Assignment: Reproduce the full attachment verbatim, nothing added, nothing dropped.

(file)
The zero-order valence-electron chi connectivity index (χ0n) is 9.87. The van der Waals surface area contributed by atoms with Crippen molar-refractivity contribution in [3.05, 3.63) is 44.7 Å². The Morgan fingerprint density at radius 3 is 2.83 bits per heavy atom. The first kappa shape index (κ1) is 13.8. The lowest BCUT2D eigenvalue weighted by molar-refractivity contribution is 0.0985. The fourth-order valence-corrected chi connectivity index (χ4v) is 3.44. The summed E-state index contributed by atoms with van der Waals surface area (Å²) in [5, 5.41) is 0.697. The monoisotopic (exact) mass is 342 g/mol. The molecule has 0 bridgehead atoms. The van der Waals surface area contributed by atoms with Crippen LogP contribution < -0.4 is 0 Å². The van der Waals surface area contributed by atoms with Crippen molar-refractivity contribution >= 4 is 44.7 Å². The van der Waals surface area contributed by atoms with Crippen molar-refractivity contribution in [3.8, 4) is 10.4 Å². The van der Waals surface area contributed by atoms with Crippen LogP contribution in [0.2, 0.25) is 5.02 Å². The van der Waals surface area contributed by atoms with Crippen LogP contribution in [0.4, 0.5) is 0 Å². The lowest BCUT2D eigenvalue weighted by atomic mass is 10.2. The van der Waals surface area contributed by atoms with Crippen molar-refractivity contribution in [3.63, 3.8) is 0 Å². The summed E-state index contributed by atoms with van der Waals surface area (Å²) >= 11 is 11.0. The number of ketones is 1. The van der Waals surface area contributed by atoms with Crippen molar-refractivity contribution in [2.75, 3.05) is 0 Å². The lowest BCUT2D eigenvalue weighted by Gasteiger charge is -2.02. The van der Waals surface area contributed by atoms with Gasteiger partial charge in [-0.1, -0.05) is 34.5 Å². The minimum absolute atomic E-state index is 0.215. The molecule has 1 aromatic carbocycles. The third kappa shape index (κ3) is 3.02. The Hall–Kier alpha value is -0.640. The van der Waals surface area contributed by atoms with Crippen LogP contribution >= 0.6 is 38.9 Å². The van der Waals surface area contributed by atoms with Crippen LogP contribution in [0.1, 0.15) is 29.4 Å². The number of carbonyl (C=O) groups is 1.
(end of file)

The zero-order valence-electron chi connectivity index (χ0n) is 9.87. The van der Waals surface area contributed by atoms with Crippen molar-refractivity contribution in [3.05, 3.63) is 44.7 Å². The Morgan fingerprint density at radius 3 is 2.83 bits per heavy atom. The first kappa shape index (κ1) is 13.8. The lowest BCUT2D eigenvalue weighted by molar-refractivity contribution is 0.0985. The fourth-order valence-corrected chi connectivity index (χ4v) is 3.44. The summed E-state index contributed by atoms with van der Waals surface area (Å²) in [5, 5.41) is 0.697. The monoisotopic (exact) mass is 342 g/mol. The molecule has 0 bridgehead atoms. The van der Waals surface area contributed by atoms with Crippen LogP contribution < -0.4 is 0 Å². The van der Waals surface area contributed by atoms with Crippen molar-refractivity contribution >= 4 is 44.7 Å². The van der Waals surface area contributed by atoms with Crippen molar-refractivity contribution in [3.8, 4) is 10.4 Å². The van der Waals surface area contributed by atoms with Crippen LogP contribution in [0.2, 0.25) is 5.02 Å². The van der Waals surface area contributed by atoms with Crippen LogP contribution in [0.4, 0.5) is 0 Å². The lowest BCUT2D eigenvalue weighted by atomic mass is 10.2. The van der Waals surface area contributed by atoms with Crippen molar-refractivity contribution in [3.63, 3.8) is 0 Å². The summed E-state index contributed by atoms with van der Waals surface area (Å²) >= 11 is 11.0. The number of ketones is 1. The van der Waals surface area contributed by atoms with Crippen molar-refractivity contribution in [2.75, 3.05) is 0 Å². The lowest BCUT2D eigenvalue weighted by Gasteiger charge is -2.02. The van der Waals surface area contributed by atoms with Gasteiger partial charge in [-0.1, -0.05) is 34.5 Å². The minimum absolute atomic E-state index is 0.215. The molecule has 1 aromatic carbocycles. The third kappa shape index (κ3) is 3.02. The Hall–Kier alpha value is -0.640. The van der Waals surface area contributed by atoms with Crippen LogP contribution >= 0.6 is 38.9 Å². The van der Waals surface area contributed by atoms with Crippen LogP contribution in [0.1, 0.15) is 29.4 Å². The number of carbonyl (C=O) groups is 1.